I preached this sermon at St. Lydia's the week of September 21, as part of our Fall series on Justice. Preached the evening of the People's Climate March, the text is Psalm 104.
A few weeks ago I spent some time taping up fliers for St. Lydia’s outside the Gowanus Houses,
the public housing units just a few blocks north of us.
As I fliered, I noticed that someone had been there before me
and taped up big, colorful posters for the People’s Climate March which took place Sunday.
Later, I saw a picture on facebook of three women, Theresa, Elsa, and Carrie,
who are all members of FUREE (Families United for Racial and Economic Equality),
a local grassroots organizing group led by people of color who live in public housing.
The three women were out on the sidewalk with a display table,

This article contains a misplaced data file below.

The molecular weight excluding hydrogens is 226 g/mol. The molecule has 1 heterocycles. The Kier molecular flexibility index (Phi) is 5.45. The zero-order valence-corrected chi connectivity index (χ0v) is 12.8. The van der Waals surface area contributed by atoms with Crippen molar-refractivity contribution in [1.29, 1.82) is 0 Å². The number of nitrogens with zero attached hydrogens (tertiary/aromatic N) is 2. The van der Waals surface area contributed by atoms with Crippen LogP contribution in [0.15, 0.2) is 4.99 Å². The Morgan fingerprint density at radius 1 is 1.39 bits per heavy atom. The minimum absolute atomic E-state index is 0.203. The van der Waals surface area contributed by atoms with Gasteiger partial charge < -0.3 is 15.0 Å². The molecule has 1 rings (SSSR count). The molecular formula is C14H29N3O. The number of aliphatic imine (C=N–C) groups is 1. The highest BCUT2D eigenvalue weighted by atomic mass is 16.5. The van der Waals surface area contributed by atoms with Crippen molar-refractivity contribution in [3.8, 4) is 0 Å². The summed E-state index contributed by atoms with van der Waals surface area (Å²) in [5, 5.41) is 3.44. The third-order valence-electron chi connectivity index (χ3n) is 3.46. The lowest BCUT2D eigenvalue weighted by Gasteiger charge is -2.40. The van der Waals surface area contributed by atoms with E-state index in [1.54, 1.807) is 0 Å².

encouraging public housing residents in particular to participate in the march.
The caption on facebook read,
“As residents of Gowanus Houses, Theresa, Elsa, and Carrie know first hand what climate change disasters look like.
Superstorm Sandy was a wake-up call.
We will march in solidarity with other low-income families and public housing residents
in places like Gowanus, Red Hook, Coney Island, the Lower East Side and the Rockaways.
The tides may be rising, but we're rising up too!”
The tides may be rising, but we’re rising up too.
Psalm 104 imagines God creating the world, and almost the first step in that act of creation,
is coaxing the waters to recede.
In the very beginning, before God did God’s work,
the world was nothing but swirling waters covering the earth like a garment,
so high that even the peaks of the mountains were hidden.
The water, deep and unknown, was, for the Jewish people,
a symbol of chaos and all that is uncontrollable.